This little note appeared on a board outside a playground at the local park I visited the other day (see previous post):
Life is full of challenges and we want to help children grow into strong, healthy and confident adults. This play equipment has lots of opportunities to teach children how to take measured risks and to overcome obstacles. Learning that if you fall you can brush yourself down and get back on is a valuable life lesson.
Given that children today are, arguably, over-protected and mollycoddled, it was very good to see the grown-ups being encouraged to allow their children to take a few risks and even experience a few falls along the way.
But it occurs to me that the message of this note applies just as much to us grown-ups as it does to the children…
Life is full of challenges…
And don’t we know it! Challenges at home; challenges at work; challenges with finances; challenges with health; challenges with growing children; challenges with ageing parents; challenges with purpose; challenges with faith; challenges with life… the universe… everything!
Truth be told, little children probably face more challenges than we do as adults. Everything is new, and they have so much growing and learning to do. Eating, crawling, walking, talking, drawing, counting, writing… New people, new places, new skills, new subjects… All whilst growing and changing physically, and all within the space of just a few years. Imagine having to contend with that as an adult!
But, as we get older we become more aware of the challenges, and perhaps increasingly wearied of having to tackle them. The challenges we face can certainly seem harder to surmount and the outcomes less under our control and the consequences of failure more far-reaching.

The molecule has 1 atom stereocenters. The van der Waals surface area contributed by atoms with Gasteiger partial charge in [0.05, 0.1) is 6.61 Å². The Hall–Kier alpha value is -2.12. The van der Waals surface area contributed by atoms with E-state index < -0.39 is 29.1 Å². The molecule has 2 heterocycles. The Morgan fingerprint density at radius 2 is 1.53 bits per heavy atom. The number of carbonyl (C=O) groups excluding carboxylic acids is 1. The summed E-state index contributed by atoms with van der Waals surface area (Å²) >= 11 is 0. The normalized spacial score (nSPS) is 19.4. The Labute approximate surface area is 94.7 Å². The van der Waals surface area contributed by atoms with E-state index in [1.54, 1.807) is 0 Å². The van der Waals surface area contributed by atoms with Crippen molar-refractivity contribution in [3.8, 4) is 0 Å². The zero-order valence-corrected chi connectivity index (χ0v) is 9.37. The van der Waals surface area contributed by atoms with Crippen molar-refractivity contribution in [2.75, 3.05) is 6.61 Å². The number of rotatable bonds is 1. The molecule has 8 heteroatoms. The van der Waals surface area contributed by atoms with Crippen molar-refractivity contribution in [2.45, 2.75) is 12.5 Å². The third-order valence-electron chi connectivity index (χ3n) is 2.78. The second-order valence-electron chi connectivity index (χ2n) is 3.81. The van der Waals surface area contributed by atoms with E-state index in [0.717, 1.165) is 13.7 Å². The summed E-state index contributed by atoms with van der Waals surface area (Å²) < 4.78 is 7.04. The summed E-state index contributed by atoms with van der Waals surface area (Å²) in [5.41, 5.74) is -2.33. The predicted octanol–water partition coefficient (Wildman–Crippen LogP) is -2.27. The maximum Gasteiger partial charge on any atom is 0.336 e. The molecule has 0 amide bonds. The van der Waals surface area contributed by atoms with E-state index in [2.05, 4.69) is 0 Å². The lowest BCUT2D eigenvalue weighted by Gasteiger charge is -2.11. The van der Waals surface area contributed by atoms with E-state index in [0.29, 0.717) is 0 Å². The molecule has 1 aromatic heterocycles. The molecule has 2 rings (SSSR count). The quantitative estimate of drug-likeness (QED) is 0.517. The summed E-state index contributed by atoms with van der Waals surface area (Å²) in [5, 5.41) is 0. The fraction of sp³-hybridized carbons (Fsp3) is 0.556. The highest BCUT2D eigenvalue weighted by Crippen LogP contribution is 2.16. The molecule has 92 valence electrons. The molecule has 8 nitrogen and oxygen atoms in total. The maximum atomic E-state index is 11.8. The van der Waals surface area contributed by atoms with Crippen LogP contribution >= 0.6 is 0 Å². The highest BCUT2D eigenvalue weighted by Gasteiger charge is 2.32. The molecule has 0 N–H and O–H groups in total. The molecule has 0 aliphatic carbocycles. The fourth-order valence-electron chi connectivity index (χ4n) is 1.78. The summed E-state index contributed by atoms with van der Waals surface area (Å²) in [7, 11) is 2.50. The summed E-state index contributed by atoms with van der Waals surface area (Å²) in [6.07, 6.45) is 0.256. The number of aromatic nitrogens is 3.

Take measured risks…
Little children are by nature inquisitive and adventurous – and don’t always fully appreciate the risks inherent in what they are attempting. One of the main roles of a parent or carer is to protect their child from undue harm, whilst allowing and encouraging them to stretch their wings and explore their world and learn and grow. It can be a difficult balance to find.
But as adults we can suffer from the opposite problem. We are all too aware of the risks in the world. We hear all about them in the news. We experience them in our own lives. We know what could go wrong. We imagine far worse. We know how much we have to lose. And so we stick to our well-worn paths. We stop exploring. We stop stretching. We stop growing. And, if we’re not careful, we stagnate.
We need to continue to take measured risks. Not to be irresponsible, but not to be over-cautious either. We need to treat ourselves like little children. Protected, but not over-protected. Encouraged to explore and learn and grow – and even experience a few falls along the way.
Every journey – be that physical, symbolic or spiritual – has its obstacles: things that block the way and prevent or hinder progress.
Whenever we encounter such obstacles we have a choice: we can stop; we can go backwards; we can change direction; or we can find a way to continue on.
Whilst it might be beneficial to pause awhile on our journey, and rest, and take stock, if we stop too long we start to stagnate. So what then?
Without doubt there are times when it is right to retrace our steps (if we’ve taken a wrong turn) or take another route (if one is available). But there are also times when we just have to face the obstacle and find a way to overcome it.
The more obstacles we overcome in our lives, the more we learn how to overcome, the more we grow in strength to overcome, and the more we gain the confidence to overcome.
If you fall you can brush yourself down and get back on…
But, of course, we won’t always succeed. Sometimes we’ll bite off more than we can chew. We’ll attempt something that really is beyond us (at the time, at least). Sometimes the obstacles that we encounter – both those of our choosing and those that life throws at us – will be too much for us to overcome. What then?
Then, just like the little children in the playground, we brush ourselves down and get back on…
Of course, the falls we suffer as adults may be much harder than a child’s tumble in a playground. But the truth still applies. There’s nothing to be gained by staying down on the ground.
In the words of the well known song by Jerome Kern and Dorothy Fields:
Take a deep breath…
Pick yourself up…
Dust yourself off
And start all over again.
And for those with the faith to receive it, there is this promise:
The eternal God is your refuge, and underneath are the everlasting arms. (Deuteronomy 33:27a)
Even when we fall, no matter how far we fall, God is there to catch us – just like a loving parent in the playground.
So let’s learn from the little children – let’s take measured risks and overcome obstacles – and fall… and brush ourselves down… and get back on again.